The following is a list of nine Fox Newsers, and the Republican Party apparatuses they're helping so far in 2014:
While Fox News contributor and former Sen. Scott Brown ended his financial relationship with the conservative website Newsmax after the company sent his email list controversial solicitations, National Review and the Christian Broadcasting Network (CBN) tell Media Matters they will continue to let Newsmax send dubious ads to their own email lists.
Newsmax previously used both outlets' email lists to send advertisements plugging the same questionable doctor that caused Brown to sever relations with the company this week.
Brown cut ties with Newsmax on February 5, hours after the media began reporting on a missive the company had sent his political email list trumpeting the Alzheimer's disease cures of Dr. Russell Blaylock. In the email, Blaylock linked fluoridated water and flu vaccines to Alzheimer's and excessive exercise to Parkinson's disease.
In recent years, several prominent conservative outlets and personalities have sent Newsmax-sponsored emails to their followers pushing Blaylock's questionable medicine. In addition to Brown, National Review, and CBN, similar email ads have been sent through Newsmax from Dick Morris, Mike Huckabee, and Herman Cain. Newsmax frequently advertises for dubious health and financial products.
When asked about the questionable claims made in Blaylock's ads and the decision of Sen. Brown to terminate his relationship, National Review Publisher Jack Fowler told Media Matters he had no plans to end his magazine's Newsmax agreements.
"We have a relationship with Newsmax and that's all I'm going to say," Fowler said in an interview Thursday. "I can't speak for what Scott Brown does or doesn't do. I don't know who he has had a relationship with or whatever, but we have a relationship with Newsmax and that's it."
Asked if he had concerns given the questionable elements of Blaylock's claims, Fowler said, "Have a good day."
Chris Roslan, a spokesman for Christian Broadcasting Network, also defended the Newsmax/Blaylock email ads, describing Blaylock as a "qualified medical professional" and stating that "it is not uncommon for medical professionals to have differing points of view on medical conditions and their treatments." But he also pointed out that CBN includes a disclaimer in each email that states CBN does not endorse the products.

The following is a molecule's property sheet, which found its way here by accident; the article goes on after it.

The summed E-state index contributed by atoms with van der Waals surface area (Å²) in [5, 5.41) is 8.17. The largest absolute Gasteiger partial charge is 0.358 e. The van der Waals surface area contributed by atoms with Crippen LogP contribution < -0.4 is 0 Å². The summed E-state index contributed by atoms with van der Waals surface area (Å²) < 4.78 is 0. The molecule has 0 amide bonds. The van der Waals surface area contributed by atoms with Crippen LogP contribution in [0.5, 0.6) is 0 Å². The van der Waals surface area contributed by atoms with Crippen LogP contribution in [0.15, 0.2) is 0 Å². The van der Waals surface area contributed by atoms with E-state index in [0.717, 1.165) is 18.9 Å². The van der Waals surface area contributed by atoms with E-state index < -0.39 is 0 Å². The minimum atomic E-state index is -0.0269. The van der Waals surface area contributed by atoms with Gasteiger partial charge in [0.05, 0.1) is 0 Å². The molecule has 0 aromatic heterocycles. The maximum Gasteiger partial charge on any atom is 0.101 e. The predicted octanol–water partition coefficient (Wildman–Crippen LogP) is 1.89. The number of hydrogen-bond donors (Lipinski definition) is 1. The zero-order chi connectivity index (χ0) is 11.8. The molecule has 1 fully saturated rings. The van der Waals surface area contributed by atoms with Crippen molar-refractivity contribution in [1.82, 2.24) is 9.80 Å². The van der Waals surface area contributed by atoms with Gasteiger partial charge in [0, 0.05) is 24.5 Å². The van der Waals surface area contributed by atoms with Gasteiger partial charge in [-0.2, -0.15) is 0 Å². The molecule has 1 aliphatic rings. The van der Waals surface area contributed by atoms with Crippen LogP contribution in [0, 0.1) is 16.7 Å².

CBN attempts to vet all potential advertisers based on multiple criteria including pending legal complaints or conflicts, general business practices and also to make certain that there is no offensive material. CBN also evaluates potential advertisers and products based on their compatibility with the online environment we strive to create and the shared common faith values with our website users.
Regarding Dr. Blaylock, he is a retired neurosurgeon and an author with a very large following. As an M.D. he is certainly qualified to weigh in on the tragic disease of Alzheimer's.
As it is not uncommon for medical professionals to have differing points of view on medical conditions and their treatments - case in point: the use of vitamin supplements - CBN does not, and will not, attempt to validate medical opinions from qualified medical professionals in determining whether an advertisement is appropriate.
CBN includes a disclaimer in every sponsored email stating that the content is a paid advertisement and that it is not an endorsement by CBN. We feel our viewers can determine for themselves whether the content is valuable or not. We have not received a single complaint about this advertisement.
Dick Morris and Mike Huckabee did not respond to inquiries from Media Matters, while a spokesman for Herman Cain declined comment via email.
Forty-four weeks ago, in the wake of its lopsided loss to President Obama, Republican Party leaders unveiled a blueprint for expanding the GOP's base and opening up more doors to electoral success by directly appealing to, among others, women. And 44 weeks later the branding plan has flopped, with a new Pew Research poll revealing the party is widely still seen as "more extreme in its position" compared to the Democratic Party. (The GOP's also seen as far less interested in everyday people.)
Why the marketing failure? Because while the Republican Party talks about wanting to reach out with soothing reassurances, right-wing commentators keep launching barbed attacks that mock and belittle the personal choices women make.
Last week's far-right chatter from Fox News host Mike Huckabee about how Democrats supposedly tell women they have uncontrollable libidos and need government handouts, coupled with the unfounded attacks on Texas Democrat Wendy Davis for being a bad mom (she abandoned her kids to build her career!) who lived off a "Sugar Daddy" husband simply confirmed the conservatives' deep-seeded contempt; a disdain that can't be papered over with new RNC talking points.
The gender worldview conservatives are promoting? It's one where women sufficiently "control" their "reproductive system," and one where men are the sole approved providers, or supporters, for families; not working moms and certainly not "Uncle Sugar," as Huckabee referred to the federal government.
Condemning women for having too much sex and being bad mothers. Aside from that, who's to say there's a conservative War on Women?
From the January 25 edition of Fox News' Fox & Friends Saturday:
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From the January 24 edition of Fox News' The Kelly File:
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Fox host Mike Huckabee reportedly accused Democrats of telling women "they are helpless without Uncle Sugar" because "they cannot control their libido or their reproductive system without the help of government."
According to The Washington Post, when speaking at the Republican National Committee's winter meeting, Huckabee claimed that Republicans empower women "to be something other than victims of their gender," in contrast to Democrats: